5 Interpretation Mistakes You Can’t Afford to MakeHave you ever heard someone quote the Bible and think “you totally missed the point?” Actually, this “missing the point” business happens more often than you think. It is so easy to misunderstand Scripture, and I think it is especially easy to misinterpret Old Testament stories. They are so far removed from our time and our culture that sometimes we read them and pull out things that just aren’t there.
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5 Ways We Misinterpret Old Testament StoriesThe good news is that you don’t have to misinterpret Old Testament stories just because you were born in a different time and place. The Bible was written for you, for YOUR real life, and that means it is possible for you to (mostly) understand it. I say “mostly” because there are some things in Scripture that are true (because they’re in the Bible) but we don’t really understand what they mean yet. And there are other things that might just take more work or more time and maturity and even life experience to understand. But most of the Bible we can understand – correctly – and these Old Testament stories can have a tremendous impact on our life with God if we can learn how to read them. So here are 5 ways we misinterpret Old Testament stories.
#1 Assuming Every Word in Scripture is a Direct Word to YOUThe Bible was written for our real lives, right? It’s God’s love letter to us, so it’s easy to think that everything written in the Bible is something we should do. Right? Right but wrong. One of the easiest ways to misinterpret Old Testament stories is to assume that because it was said or done in Scripture, that means we should do it, too.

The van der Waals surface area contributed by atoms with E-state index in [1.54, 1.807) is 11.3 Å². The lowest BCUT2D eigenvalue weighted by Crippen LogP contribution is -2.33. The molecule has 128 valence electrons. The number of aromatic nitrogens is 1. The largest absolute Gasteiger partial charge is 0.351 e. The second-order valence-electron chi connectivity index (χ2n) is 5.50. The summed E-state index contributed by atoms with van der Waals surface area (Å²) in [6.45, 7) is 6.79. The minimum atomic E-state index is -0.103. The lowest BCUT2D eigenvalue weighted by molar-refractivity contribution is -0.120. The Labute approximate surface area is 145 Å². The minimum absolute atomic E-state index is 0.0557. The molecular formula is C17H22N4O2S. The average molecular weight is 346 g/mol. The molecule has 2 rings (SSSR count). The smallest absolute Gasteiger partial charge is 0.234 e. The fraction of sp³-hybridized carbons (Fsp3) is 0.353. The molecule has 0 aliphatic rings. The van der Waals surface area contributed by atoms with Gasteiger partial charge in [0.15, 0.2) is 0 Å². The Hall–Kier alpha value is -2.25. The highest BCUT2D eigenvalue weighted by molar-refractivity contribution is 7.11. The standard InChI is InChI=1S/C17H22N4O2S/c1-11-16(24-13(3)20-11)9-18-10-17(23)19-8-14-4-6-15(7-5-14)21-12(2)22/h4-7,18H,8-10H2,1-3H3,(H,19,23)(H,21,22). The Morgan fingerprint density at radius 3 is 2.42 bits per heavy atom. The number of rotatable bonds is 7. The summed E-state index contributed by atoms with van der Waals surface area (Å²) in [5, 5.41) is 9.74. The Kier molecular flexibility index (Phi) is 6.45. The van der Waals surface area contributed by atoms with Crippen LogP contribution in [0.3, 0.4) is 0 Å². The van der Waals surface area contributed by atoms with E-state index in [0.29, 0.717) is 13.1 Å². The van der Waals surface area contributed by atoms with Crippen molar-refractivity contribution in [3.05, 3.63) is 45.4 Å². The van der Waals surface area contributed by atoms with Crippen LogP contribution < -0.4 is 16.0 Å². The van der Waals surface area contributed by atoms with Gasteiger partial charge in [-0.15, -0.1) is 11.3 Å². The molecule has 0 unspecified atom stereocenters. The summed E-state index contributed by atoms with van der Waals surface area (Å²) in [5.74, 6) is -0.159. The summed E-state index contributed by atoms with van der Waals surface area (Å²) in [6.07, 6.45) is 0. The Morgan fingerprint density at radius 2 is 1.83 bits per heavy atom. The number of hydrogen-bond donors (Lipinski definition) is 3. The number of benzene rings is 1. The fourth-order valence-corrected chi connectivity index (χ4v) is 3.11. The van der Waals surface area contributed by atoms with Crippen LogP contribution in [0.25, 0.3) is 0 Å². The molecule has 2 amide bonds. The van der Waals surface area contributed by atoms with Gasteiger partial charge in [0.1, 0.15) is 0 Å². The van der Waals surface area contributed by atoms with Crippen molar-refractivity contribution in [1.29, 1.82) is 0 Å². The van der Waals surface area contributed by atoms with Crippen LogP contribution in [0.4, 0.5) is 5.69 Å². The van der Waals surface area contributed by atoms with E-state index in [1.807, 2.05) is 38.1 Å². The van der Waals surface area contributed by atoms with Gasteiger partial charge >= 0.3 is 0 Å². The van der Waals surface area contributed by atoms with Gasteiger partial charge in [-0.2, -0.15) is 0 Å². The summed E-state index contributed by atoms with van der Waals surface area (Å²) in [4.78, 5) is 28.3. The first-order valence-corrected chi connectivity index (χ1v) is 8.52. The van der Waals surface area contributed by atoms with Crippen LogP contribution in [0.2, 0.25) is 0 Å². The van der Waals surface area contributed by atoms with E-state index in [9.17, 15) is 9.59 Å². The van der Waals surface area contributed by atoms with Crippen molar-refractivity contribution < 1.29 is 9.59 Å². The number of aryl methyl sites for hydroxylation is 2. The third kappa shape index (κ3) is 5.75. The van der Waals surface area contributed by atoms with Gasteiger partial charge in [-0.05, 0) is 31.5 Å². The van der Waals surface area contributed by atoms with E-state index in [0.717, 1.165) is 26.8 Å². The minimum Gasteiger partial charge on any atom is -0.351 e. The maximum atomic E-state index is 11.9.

Wait, wait! Don’t go! This isn’t heresy I’m talking here. Just hear me out.Especially when it comes to Old Testament stories, some of the things that the Bible says are the bad guy talking. It’s an important part of the story, it’s part of the story God is telling us (and the story is for us), but if Scar from The Lion King told the hyenas something, would you think that was a good thing? Of course not! This seems really obvious to us, but so often people misinterpret Old Testament stories by taking certain verses out of context – out of the stories they are placed in – and totally miss the meaning because they lose track of who is talking. [click_to_tweet tweet=”This seems really obvious, but so often people misinterpret Old Testament stories by taking certain verses out of context – out of the stories they are placed in – and totally miss the meaning because they lose track of who is talking. – @RealWorldBible” quote=”This seems really obvious to us, but so often people misinterpret Old Testament stories by taking certain verses out of context – out of the stories they are placed in – and totally miss the meaning because they lose track of who is talking.”] Check out this example from the book of Job: As Job loses everything – children, wealth, health, friends, Job’s friends assume that he has somehow sinned and is being punished for that sin. If we read the whole story, we know that isn’t true; God considered Job a righteous man! Scripture testifies that God “makes the sun rise on both the evil and the good and sends rain on both the righteous and the unrighteous” (Matthew 5:45 CEB). But if we read the words of Job’s friends, we might come to the (false) conclusion that if someone is going through a tough time, it must be because they have sinned. In fact, I bet you’ve had someone say that to you when you were going through a hard time.